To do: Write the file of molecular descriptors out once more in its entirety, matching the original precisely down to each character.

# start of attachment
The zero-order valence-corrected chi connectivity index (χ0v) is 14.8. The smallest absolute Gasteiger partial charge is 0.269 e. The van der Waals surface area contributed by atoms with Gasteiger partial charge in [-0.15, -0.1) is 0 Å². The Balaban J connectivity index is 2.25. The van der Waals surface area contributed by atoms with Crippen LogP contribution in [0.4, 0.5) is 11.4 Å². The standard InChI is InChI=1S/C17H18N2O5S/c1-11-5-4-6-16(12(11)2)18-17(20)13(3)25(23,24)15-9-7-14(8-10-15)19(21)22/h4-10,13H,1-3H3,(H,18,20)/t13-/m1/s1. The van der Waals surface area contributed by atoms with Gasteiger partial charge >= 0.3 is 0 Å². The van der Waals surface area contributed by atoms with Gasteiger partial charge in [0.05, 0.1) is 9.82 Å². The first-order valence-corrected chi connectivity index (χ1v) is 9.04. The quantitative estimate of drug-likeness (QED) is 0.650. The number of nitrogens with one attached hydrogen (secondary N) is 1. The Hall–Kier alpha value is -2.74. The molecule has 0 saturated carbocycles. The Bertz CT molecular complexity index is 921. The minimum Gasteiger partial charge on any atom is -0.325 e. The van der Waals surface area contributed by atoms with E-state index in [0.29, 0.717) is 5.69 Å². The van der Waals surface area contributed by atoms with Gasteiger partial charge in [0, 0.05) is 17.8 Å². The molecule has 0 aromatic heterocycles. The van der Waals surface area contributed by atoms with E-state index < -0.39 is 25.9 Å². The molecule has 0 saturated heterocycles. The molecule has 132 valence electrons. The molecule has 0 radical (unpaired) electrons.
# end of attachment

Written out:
The zero-order valence-corrected chi connectivity index (χ0v) is 14.8. The smallest absolute Gasteiger partial charge is 0.269 e. The van der Waals surface area contributed by atoms with Gasteiger partial charge in [-0.15, -0.1) is 0 Å². The Balaban J connectivity index is 2.25. The van der Waals surface area contributed by atoms with Crippen LogP contribution in [0.4, 0.5) is 11.4 Å². The standard InChI is InChI=1S/C17H18N2O5S/c1-11-5-4-6-16(12(11)2)18-17(20)13(3)25(23,24)15-9-7-14(8-10-15)19(21)22/h4-10,13H,1-3H3,(H,18,20)/t13-/m1/s1. The van der Waals surface area contributed by atoms with Gasteiger partial charge >= 0.3 is 0 Å². The van der Waals surface area contributed by atoms with Gasteiger partial charge in [0.05, 0.1) is 9.82 Å². The first-order valence-corrected chi connectivity index (χ1v) is 9.04. The quantitative estimate of drug-likeness (QED) is 0.650. The number of nitrogens with one attached hydrogen (secondary N) is 1. The Hall–Kier alpha value is -2.74. The molecule has 0 saturated carbocycles. The Bertz CT molecular complexity index is 921. The minimum Gasteiger partial charge on any atom is -0.325 e. The van der Waals surface area contributed by atoms with E-state index in [0.29, 0.717) is 5.69 Å². The van der Waals surface area contributed by atoms with Gasteiger partial charge in [0, 0.05) is 17.8 Å². The molecule has 0 aromatic heterocycles. The van der Waals surface area contributed by atoms with E-state index < -0.39 is 25.9 Å². The molecule has 0 saturated heterocycles. The molecule has 132 valence electrons. The molecule has 0 radical (unpaired) electrons.